A Brief Insight Into Diabetes, Part I

Diabetes in increasing at epidemic levels in the United States. Over the next 24 hours, 3836 people will be diagnosed with diabetes, 830 people will die due to either diabetes or a diabetes related cause, 2876 diabetics will suffer from severely deteriorating eyesight, 627 people will be added to the list of diabetics requiring dialysis and 200 diabetics will have some part of their foot or leg amputated. About $671 million dollars in medical costs and lost work will be spent in the next 24 hours to treat this disease (that statistic is not a misprint).

Type II diabetes is the form associated with the current epidemic. It is a type of diabetes that is affected by many factors, most of them controllable. Perhaps the easiest factor to control is carbohydrate intake. For example, the prevalence of high fructose corn has had a profound influence upon the rise in diabetes cases. One study in 2013 demonstrated that diabetes prevalence is 20% higher in countries with high availability of HFCS compared to countries with low availability. Consumption of HFCS, along with poor quality carbohydrates and fats, is the single most important factor to address when confronted with diabetes.

Weight loss is also important to address. As we gain weight, our cells do not listen to insulin that well—this is called “insulin resistance”. Insulin is produced by the pancreas; its presence in the blood influences many cells, but primarily those of the liver, muscles and fat. The more adipose -or fat- tissue someone has, the more resistant the cells of the liver, adipose and muscles are to insulin. As insulin resistance develops, blood sugar levels stay high and the pancreas continues to put out more and more insulin. At some point the blood sugar levels get high enough that we diagnose that person as being a diabetic.

Exercise is of course, important. A person with diabetes cannot hope for long term regulation of blood sugar without exercise. Exercise creates a huge metabolic demand upon your body for glucose; it is the fuel muscles need to maintain the activity. By exercising, then, we lower our glucose level and decrease insulin resistance. Note that exercising does not necessarily mean training to cross-country ski uphill with a fifty pound pack. A two mile walk through the neighborhood is an adequate form of exercise, and a fine place to begin. As your program develops, however, it is good to incorporate some weight training in order to build muscle. This is because insulin is an anabolic hormone, or a hormone that “builds” tissue; it is very responsive to activities (such as weight training) that are anabolic in nature.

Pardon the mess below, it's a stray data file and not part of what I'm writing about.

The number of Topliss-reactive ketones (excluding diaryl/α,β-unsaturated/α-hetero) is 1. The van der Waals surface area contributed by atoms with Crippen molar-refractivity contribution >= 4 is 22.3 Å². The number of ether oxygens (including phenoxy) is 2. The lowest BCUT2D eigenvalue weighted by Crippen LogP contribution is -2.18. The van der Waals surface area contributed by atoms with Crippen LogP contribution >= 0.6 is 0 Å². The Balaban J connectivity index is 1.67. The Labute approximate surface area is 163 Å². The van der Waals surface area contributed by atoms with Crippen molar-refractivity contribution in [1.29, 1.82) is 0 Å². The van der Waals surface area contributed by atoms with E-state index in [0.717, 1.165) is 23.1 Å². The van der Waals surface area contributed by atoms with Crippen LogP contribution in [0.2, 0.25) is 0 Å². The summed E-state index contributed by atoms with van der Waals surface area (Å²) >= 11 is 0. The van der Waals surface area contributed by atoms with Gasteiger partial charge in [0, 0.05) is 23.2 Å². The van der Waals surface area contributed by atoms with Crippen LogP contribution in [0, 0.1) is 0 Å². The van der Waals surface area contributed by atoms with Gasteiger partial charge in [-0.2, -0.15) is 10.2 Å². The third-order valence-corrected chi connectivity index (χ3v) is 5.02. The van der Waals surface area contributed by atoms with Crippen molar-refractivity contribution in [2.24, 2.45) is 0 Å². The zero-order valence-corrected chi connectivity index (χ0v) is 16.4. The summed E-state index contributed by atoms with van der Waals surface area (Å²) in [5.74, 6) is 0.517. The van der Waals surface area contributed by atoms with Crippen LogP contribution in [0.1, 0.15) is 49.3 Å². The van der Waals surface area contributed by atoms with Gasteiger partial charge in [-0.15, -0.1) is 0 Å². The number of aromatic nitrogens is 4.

In the long term, our society must also address the degree to which mainstream medicine fails diabetics. In eight-minute office visits, diabetic patients simply do not receive the education or attention they need to learn to control their diabetes. Most patients with diabetes do not regularly take their blood sugars, do not know what their hemoglobin A1C score is, or even what it means, have not had any nutritional education, and only see their doctor 2-4 times a year. They are unaware that certain environmental toxins (such as arsenic) can promote diabetes, or that hormone imbalances in testosterone and cortisol play a major role in the development of this disease.

Perhaps more than any other medical malady, diabetes is a disorder that requires both patient participation (read: lifestyle changes) and the support of a naturopathic physician or practitioner whose treatment approach extends far beyond the conventional model. Nutritional counseling, herbs, vitamins, hormonal and endocrine support as well as judicious use of pharmacologic agents have been thoroughly documented to have a profound influence upon diabetes, much more so than medications alone.

Read Part II Here

Dr. Daniel Smith practices at Bear Creek Naturopathic Clinic.  His office is on 2612 Barnett Ave.  He specializes in naturopathic oncology, but still maintains a strong family practice, treating all manner of conditions.  He can be reached at 541-770-5563 or at drdanielnd@gmail.com  If you would like to schedule an appointment, please ask specifically for Dr. Dan.